Anonymous
Anonymous asked in Science & MathematicsEngineering · 1 decade ago

How to calculate anchor loading in OSHA approved fall prevention systems?

3 Answers

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  • Anonymous
    1 decade ago
    Best Answer

    It's usually done with software. From reference 1:

    "When you are using a fall protection system as described below what is the maximum load imposed on the anchor point for the system?

    1. Anchor point

    2. SRL with maximum arrest force at 900lb

    3. Safety harness supporting person 255lb

    The maximum arrest distance is 2ft before coming to a stop.

    As a guide, when using fall protection systems the loading on the anchor point should be equivalent to the maximum arrest force imposed on the person. Is this the case? I hope you can give me some guidance on these points.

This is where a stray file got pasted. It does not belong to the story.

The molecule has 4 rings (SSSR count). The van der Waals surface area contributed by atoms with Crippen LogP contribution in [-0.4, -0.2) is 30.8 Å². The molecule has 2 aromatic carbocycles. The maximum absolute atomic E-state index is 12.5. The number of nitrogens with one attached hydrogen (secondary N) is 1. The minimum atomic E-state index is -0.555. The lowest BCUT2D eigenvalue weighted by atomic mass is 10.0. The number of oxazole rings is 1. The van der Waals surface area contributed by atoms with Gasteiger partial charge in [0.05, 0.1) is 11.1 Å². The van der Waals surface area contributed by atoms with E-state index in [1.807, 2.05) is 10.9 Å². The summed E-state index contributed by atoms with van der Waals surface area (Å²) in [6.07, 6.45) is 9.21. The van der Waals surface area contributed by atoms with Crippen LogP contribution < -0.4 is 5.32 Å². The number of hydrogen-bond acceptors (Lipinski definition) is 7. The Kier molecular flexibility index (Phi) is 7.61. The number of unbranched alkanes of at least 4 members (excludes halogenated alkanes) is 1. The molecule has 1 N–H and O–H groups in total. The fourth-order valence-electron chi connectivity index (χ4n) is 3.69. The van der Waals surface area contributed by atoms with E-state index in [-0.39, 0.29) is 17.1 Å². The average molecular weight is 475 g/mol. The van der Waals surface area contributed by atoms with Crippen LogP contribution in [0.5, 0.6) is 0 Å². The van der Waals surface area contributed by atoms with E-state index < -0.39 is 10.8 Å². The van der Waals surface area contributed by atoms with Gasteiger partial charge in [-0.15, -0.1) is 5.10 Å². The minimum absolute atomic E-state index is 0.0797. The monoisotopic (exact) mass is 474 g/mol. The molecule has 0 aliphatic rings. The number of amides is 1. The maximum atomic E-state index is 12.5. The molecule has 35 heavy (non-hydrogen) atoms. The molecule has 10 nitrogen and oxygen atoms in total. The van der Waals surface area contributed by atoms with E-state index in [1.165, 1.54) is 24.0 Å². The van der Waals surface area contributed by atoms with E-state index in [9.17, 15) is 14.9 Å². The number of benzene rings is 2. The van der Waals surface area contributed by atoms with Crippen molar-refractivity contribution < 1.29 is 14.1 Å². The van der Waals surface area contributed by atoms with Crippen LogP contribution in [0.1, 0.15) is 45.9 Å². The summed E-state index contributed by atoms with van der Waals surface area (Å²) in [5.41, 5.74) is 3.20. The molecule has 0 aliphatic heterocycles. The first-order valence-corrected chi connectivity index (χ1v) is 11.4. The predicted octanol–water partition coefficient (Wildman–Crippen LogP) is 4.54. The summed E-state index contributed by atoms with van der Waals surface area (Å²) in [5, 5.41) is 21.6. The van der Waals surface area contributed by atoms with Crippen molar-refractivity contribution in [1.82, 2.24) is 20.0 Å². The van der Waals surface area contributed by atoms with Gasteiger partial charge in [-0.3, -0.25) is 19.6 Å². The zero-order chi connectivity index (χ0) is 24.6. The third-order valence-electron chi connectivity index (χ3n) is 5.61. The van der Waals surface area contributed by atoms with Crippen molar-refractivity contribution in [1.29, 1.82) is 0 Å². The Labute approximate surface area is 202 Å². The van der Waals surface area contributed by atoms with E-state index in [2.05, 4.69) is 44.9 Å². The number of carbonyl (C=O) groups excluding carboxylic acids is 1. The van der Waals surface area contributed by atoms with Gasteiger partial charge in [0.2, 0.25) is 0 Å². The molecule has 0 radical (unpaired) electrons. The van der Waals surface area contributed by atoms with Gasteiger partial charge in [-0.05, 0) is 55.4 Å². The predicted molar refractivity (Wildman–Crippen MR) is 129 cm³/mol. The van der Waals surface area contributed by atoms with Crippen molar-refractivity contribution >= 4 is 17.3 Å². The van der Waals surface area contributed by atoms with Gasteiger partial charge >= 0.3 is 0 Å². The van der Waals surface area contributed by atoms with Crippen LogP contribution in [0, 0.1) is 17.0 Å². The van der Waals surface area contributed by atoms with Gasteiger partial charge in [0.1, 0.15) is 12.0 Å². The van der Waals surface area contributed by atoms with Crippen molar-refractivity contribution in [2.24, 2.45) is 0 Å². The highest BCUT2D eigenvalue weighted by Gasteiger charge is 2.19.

Point 2 is 900 lbs (if 900 lbf force is imposed on the anchorage). For a Rule of Thumb calculate in energy units: Wt x free fall distance = Force x deceleration distance. So Weight 255 lbs x two foot free fall = Force x one foot deceleration (typical) so force is 510 lbf.

    If deceleration distance is longer than the free fall the static load is what the anchorage eventually encounters.

    This type calculation works best for lanyards rather than the more complex SRL absorbers.

    EFSS has a software program available on this web site under Publications that has great flexibility for the type of problem you are posing."

  • Anonymous
    1 decade ago

    It's been a while, but when I had my safety class for my tower climbing certification I think that anchor points had to be rated at 3000 pounds. Maximum fall distance is 6 feet on your lanyard. Assume a weight of 225 pounds or even more falling 6 feet and you can have quite a load. At least double that for a safety factor. It all adds up.

  • Anonymous
    1 decade ago

    I usually use a fish scale, and then smudge the rest of the info.

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